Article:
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150 SNES games reviewed #13: Mecarobot Golf

So you have a game which is basically a vehicle for a real life star, but you find out that he is only a star in your country, and no one else knows who he is, so what do you do?

You could just remove the connection to the star and hope the game sells on its own strengths. You could try and find another person or people famous to the other markets you want to release it in. Or you could just add robots – yeah , that’s what you could do, you could just add robots.

This is what happened to Serizawa Nobuo no Birdie Try, a Japanese Super Famicom game staring Japanese professional golfer Nobuo Serizawa. He was replaced with Eagle the robot and the game got the name Mecarobot Golf because well robot plus anything equals better, doesn’t it?

The whole robot thing is a gimmick. And not a good gimmick, not one layered with reasoning but a rubbish palate swap of an idea. Buying this game I had another game in mind which was the Neo Geo game Super Baseball 2020, a game in which you have whole teams of robots playing baseball together with excellent presentation and gameplay.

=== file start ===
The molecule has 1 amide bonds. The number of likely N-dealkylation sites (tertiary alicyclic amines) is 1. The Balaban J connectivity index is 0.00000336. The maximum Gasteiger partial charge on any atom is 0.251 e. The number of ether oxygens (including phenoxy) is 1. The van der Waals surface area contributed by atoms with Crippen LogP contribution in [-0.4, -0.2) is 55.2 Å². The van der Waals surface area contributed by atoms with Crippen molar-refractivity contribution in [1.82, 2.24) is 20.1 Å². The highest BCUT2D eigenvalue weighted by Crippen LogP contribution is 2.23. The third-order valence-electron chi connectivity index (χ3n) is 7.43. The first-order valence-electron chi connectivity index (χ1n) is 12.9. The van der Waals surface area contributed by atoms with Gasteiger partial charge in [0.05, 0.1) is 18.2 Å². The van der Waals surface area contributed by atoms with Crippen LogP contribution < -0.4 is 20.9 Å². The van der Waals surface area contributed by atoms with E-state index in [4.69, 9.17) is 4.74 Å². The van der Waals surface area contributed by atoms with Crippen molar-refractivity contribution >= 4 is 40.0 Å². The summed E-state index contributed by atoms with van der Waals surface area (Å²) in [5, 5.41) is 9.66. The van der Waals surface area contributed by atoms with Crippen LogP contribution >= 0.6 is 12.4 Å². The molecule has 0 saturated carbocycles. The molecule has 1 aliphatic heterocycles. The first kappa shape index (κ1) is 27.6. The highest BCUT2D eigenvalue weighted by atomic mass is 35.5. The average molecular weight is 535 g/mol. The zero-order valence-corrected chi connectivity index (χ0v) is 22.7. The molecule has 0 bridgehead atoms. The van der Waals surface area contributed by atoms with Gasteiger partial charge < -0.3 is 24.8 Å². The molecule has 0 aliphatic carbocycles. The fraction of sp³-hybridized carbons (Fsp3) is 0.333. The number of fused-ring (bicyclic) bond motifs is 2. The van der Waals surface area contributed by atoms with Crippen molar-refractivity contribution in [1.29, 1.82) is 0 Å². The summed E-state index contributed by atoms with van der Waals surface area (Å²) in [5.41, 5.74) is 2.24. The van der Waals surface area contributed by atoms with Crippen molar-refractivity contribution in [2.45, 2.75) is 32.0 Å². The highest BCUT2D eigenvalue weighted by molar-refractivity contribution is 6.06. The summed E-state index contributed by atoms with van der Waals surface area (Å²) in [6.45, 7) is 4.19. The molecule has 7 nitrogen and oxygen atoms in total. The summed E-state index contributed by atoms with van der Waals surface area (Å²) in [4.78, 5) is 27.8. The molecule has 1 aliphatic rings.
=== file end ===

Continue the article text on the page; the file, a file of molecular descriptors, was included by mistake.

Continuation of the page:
Nothing is actually wrong with Mecarobot Golf it controls in a similar way to most golf games with pressing buttons at the right time in accordance to a meter. There are a decent number of holes but the robot thing serves no purpose at all. You don’t even play as a robot – you’re a human trying to beat the robot. I have read notes that there is some story to this game that in the world in which this game exists humanoid robots are considered to be second-class citizens, their rights are limited and one of the things they are not allowed to do is participate in golfing tournaments. So a rich benefactor purchases Eagle and builds all of the golf courses for him to play against the robot on. This story must have just been manual fodder though, as I never got any of that from playing it. All I got was I am playing as a boring generic man against a poor transformer sprite for no real reason at all.

Other than the weirdness of its birth there is nothing to much I can say about the game. The music’s fine, the graphics are decent if not amazing and the game plays fine. It’s just another average five out of 10 game – don’t get drawn in by the robots.

I spent £3 on getting my cart and that includes postage. It doesn’t come up for sale that much over here as its a US import that never saw release here, and in Japan it came out but with the title I have given above. If you do go for it on the rare occasions it surfaces it never seems to go above £10. Heck after buying mine I saw a boxed copy that was a bit beaten and battered for £8.

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